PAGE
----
What got me thinking about this question recently is several cases where a newspaper endorsement was touted by other Democrats, even as that same newspaper endorsed a Republican (e.g., John Vihstadt for Arlington County Board) for another office, dissed other Democrats (e.g., John Foust), etc. Same thing with the “fact checkers,” which are touted by Democratic candidates – in TV ads, mailers, etc. – when they go their way, but obviously not looked kindly upon when they bestow “Pinocchios” or “false” ratings on them. The question is, when Democrats tout newspaper endorsements or “fact checks” that go their way, are they helping themselves in the short-term at the expense of: a) their fellow Democrats in the short-term; b) themselves in the long-term; and/or c) their party in the long-term? Also, does this phenomenon fall into either the “Prisoner’s Dilemma” or “Tragedy of the Commons” paradigm? Here’s a synopsis of conversations I had with a national Democratic political operative and two Democratic committee chairs last night on this subject.
- My question: “Doesn’t touting the endorsement increase its value, lend it credibility, etc., so then, when they endorse a Republican in the same or future election cycles, it’s hard to argue they’re idiots or whatever, because you just touted what an honor/privilege/etc. it was when they endorsed YOU? Is this similar to the ‘tragedy of the commons’ (‘individuals, acting independently and rationally according to each one’s self-interest, behave contrary to the whole group’s long-term best interests by depleting some common resource.’)?”
- Response from Dem committee chair #1: “It’s very much that.”
- Response from national Dem politico: “I don’t really sweat newspapers when it comes to that, in part because they just don’t have the influence they used to…We may be jaundiced because we’re in the backyard of the Washington Post, whose ed board long since lost the benefit of the doubt.” (I noted that Post editorial page editor Fred Hiatt prints climate science deniers, torture enthusiasts, etc., to which the national Dem politico responded, “**** that guy!”).
- Response by Dem committee chair #2 to my comment that the guy who makes the Post’s Virginia endorsements, Lee Hockstader, is “so horrible” — “Yes he is.” The biggest problem (among many other problems) with Hockstader, in my view: “He never attends any debates or comes to any events or interview the candidates most of the time or….anything, so why is he qualified to make endorsements?”
- Comment from national Dem politico: “I don’t give the WaPo any benefit of the doubt. Fred Hiatt and all his minions can eat a bag of [redacted]…but I’d still rate the influence of the so-called fact checkers as far more poisonous.”
- But here’s the conundrum, according to the national Dem politico: “political tacticians go for what works, or what they perceive to work.”
- My response: “What I’m saying is that by acting in their own, narrow self interest, they do long-term damage while (they hope) furthering their narrow, short-term self interest. For instance, when the idiot Post endorses Republican John Vihstadt for Arlington County Board, it’s hard to blast them because another Dem is busy touting their endorsement by the same paper (actually, Lee Hockstader) — e.g., Gerry Connolly, Don Beyer — touting what a great honor it is, etc.”
- Response by national Dem politico: “Sure – but it’s a collective action problem (you’re familiar w/ the prisoner’s dilemma, I take it)…and a tough one to solve in the heat of a campaign…And someone will always break ranks, because the American party system is organized as a loose network, not in top-down fashion.”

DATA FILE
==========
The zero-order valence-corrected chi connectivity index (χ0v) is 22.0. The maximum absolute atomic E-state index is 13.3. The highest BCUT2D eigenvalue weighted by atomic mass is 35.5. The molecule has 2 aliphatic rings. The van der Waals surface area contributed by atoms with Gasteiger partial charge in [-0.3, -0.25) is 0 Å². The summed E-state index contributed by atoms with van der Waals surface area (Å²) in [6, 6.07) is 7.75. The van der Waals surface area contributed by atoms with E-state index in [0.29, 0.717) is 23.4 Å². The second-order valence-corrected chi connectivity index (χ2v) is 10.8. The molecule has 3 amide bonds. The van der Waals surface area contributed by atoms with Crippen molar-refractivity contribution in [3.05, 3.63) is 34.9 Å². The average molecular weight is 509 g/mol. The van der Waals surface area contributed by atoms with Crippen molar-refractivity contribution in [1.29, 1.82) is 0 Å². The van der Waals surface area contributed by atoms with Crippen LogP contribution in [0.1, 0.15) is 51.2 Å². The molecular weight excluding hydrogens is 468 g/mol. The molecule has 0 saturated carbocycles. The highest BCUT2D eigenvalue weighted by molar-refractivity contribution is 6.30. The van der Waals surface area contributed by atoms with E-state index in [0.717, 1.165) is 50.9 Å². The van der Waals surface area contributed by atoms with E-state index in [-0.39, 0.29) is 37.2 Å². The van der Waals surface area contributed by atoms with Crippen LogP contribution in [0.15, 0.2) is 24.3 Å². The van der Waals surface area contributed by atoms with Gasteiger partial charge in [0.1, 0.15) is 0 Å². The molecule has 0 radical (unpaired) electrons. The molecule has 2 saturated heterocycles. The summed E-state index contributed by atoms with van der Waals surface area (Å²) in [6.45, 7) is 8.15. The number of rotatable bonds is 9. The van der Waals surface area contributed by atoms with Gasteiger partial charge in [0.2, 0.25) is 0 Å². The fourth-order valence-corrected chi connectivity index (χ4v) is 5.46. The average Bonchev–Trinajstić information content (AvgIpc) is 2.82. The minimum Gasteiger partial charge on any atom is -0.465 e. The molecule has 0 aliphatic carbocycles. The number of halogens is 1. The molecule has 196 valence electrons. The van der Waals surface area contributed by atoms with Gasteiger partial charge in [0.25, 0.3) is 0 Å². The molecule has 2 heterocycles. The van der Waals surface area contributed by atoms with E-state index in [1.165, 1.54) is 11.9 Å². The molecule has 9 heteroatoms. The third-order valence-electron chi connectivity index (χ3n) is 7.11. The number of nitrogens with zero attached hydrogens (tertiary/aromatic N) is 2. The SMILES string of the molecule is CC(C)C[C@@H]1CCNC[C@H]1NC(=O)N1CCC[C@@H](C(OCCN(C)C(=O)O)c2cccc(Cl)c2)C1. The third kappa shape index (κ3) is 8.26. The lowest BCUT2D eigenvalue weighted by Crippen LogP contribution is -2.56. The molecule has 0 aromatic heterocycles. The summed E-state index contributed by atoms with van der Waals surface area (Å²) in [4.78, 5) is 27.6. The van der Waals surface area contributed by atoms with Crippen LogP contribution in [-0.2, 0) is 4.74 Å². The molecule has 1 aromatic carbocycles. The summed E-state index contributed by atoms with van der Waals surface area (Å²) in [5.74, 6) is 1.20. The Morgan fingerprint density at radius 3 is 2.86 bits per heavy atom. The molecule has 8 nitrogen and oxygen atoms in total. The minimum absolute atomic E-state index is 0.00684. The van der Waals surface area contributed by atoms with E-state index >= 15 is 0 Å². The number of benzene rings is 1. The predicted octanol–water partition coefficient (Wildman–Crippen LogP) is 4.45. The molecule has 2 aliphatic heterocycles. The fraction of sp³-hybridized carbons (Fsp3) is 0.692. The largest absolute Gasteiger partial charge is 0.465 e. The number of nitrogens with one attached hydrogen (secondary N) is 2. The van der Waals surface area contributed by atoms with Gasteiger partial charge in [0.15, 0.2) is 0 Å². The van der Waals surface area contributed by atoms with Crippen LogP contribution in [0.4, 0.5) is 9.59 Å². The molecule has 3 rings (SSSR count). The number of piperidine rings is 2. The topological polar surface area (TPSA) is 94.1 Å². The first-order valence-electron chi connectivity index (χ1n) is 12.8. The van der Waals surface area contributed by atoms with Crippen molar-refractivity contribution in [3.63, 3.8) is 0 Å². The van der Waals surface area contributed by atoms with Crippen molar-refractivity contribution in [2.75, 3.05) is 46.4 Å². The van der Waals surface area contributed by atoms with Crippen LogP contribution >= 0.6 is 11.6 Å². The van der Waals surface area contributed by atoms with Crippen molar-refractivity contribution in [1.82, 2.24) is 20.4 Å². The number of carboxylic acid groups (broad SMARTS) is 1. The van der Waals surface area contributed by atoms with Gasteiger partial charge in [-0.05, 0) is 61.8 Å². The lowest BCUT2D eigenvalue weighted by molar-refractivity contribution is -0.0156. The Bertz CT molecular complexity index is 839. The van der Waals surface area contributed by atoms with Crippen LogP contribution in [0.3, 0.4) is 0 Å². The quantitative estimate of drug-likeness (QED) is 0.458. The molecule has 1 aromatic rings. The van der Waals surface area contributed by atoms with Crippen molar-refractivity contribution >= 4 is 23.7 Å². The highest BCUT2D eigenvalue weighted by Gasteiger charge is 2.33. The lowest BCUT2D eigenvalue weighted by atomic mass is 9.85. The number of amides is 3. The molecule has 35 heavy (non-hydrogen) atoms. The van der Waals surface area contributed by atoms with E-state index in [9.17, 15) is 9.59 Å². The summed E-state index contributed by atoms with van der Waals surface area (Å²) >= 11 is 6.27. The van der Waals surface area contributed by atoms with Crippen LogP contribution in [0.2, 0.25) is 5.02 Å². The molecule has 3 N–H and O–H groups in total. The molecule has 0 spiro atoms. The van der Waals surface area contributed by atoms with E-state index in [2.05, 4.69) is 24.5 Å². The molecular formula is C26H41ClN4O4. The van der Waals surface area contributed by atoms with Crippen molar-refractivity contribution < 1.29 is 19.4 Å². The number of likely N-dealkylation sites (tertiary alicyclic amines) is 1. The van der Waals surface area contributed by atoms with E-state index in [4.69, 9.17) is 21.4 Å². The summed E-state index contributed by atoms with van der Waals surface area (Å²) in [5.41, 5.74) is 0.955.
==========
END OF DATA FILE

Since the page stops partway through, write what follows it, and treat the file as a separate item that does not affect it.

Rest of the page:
- My response: “Right, but my point is, it’s doing long-term damage, because it puffs up these newspapers, gives them legitimacy which they most certainly do NOT deserve. For instance, the fact that the Post endorsement supposedly ‘worked for Creigh Deecds’ (whether it really did or not) puffs up Lee Hockstader/the Post’s importance, which hurts us when they endorse Republicans Frank Wolf, Tom Davis, John Vihstadt, whoever and/or say bad things about Democrats (e.g., John Foust).”
- As for the “fact checkers,” my national Dem politico friend said, “I have no patience for bad actors – people who draw false equivalences in order to posture as somehow ‘above it all’…So Politifact, for instance, can suck my [redacted].”
Another recent example of what we’re talking about is the Denver Post’s endorsement of right wingnut U.S. Senate candidate Cory Gardner over Democratic U.S. Senator Mark Udall. The problem is, Democrats touted this paper’s endorsements of Barack Obama in 2008 and 2012, as well as of Mark Udall in 2008. To me, that may have helped specific Democratic candidates (including Mark Udall) in the short term, but in the long term, it only makes the Denver Post’s bat****-crazy endorsement of Gardner (over the same Udall they endorsed in 2008) more credible this year, hurting Udall’s chances of reelection this time around. See what I’m saying?
Finally, how about when Democrats actually tout endorsements from right-wing newspapers (or organizations) which deny (or express “skepticism” about) climate science, endorse right-wing candidates (e.g., George Allen in 2006, Bob McDonnell in 2009), etc? Again, isn’t that just lending these newspapers/organizations legitimacy, treating them as if their opinion is something we should care about (when it clearly isn’t, based on their many past idiocies)? Unfortunately, I fear that this behavior – Democrats touting endorsements from newspaper editorial boards (or, in many cases, single individuals) who are most certainly not our friends, or positive ratings from flawed “fact checkers” (which soon enough will come back to bite us in the butt) – will continue, as campaigns look for any short-term advantage they can get, even if it does long-term damage to themselves, their fellow Democrats, or the party as a whole. Sigh…